The Curse of Babylon (Richard Blake): A review

David Davis

The latest novel detailing Aelric’s autobiographical experiences in the upper bureaucracy of the Byzantine Empire yet again does not disappoint. Initially, a lot of clerical work and paper-shuffling works to slow down our hero’s progress towards climaxes of various sorts: you’ll just have to see what sorts…but the sheer nastiness and British-Politician-imitating ghastliness of certain people gathers pace, as do the Persians, in the background at first, but increasingly moving centre-stage.

The irremediable repellence and cruelty of people towards their fellows, in the Dark Ages, is not stinted, as you would indeed come to expect of a Blake novel. Aelric at one point kills several people, then later has to kill some more, and then some more – all at the same time –  after that incident. It’s a spoiler to tell you if he manages to kill the scumbag-in-chief, so I won’t: you must find out for yourselves.

That semi-lovable, unimaginably crusl and drug-addicted but highly intelligent rogue-in-the-Grand-Challenge-Cup-Class  Priscus (readers of other novels will know him well) falls upon hard times but achieves redemption, which I have to say did please me.

An excellent read as is always the case from Mr Blake. As usual, some of the scenes of violence  – and there are a few – are disturbingly graphic. You will enjoy it.

In writing this, the Chimpanzee Type-writers seem to be locked out of the full editing screen on wordpress. So no tags, no formatting etc, sorry.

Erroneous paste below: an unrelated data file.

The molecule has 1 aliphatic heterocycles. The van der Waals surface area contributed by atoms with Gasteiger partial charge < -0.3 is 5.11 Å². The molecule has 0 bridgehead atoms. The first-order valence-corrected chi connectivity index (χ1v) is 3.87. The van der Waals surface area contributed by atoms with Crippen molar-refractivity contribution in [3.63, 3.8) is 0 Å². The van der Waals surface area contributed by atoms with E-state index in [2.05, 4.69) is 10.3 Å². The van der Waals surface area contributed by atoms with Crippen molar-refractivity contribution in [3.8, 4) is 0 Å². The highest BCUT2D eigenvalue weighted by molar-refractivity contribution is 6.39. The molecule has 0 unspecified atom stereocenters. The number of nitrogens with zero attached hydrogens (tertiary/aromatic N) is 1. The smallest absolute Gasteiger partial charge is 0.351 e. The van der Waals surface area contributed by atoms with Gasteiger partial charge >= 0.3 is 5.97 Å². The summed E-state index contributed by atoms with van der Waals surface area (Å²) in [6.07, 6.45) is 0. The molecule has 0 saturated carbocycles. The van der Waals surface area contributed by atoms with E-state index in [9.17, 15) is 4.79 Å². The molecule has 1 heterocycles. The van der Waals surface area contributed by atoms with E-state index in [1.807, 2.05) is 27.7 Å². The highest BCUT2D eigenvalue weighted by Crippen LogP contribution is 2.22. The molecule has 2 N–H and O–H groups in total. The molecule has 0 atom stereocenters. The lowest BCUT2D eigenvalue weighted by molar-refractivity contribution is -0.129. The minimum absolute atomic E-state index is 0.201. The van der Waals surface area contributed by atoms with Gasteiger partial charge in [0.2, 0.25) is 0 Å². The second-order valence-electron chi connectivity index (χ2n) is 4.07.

6 responses to “The Curse of Babylon (Richard Blake): A review

  1. Rookie computer user that I am, I managed to fix the login problem. Found how to “remove cookies” for the Libertarian Alliance, and then went back on, and all seems to be working.

  2. Mr Blake has asked me to thank you for so perceptive and just a review of his latest creation.

  3. Mr Blake has asked me to thank you for your most perceptive and just review of his latest creation.

  4. We still use the term “Byzantine bureaucracy”.

    However, the rot really set in with Diocletian.

    In the time of the Emperor Carus there was still a massive difference between a Roman Emperor and a Persian one.

    But Diocletian deliberately copied the Persians – the prostrating in the presence of the Emperor, the elaborate court rituals, everything…..

    Taxes (and so on) had been on the rise long before Diocletian – but the Roman world was still Roman, it really was not Roman any more after Diocletian. It had become something else…..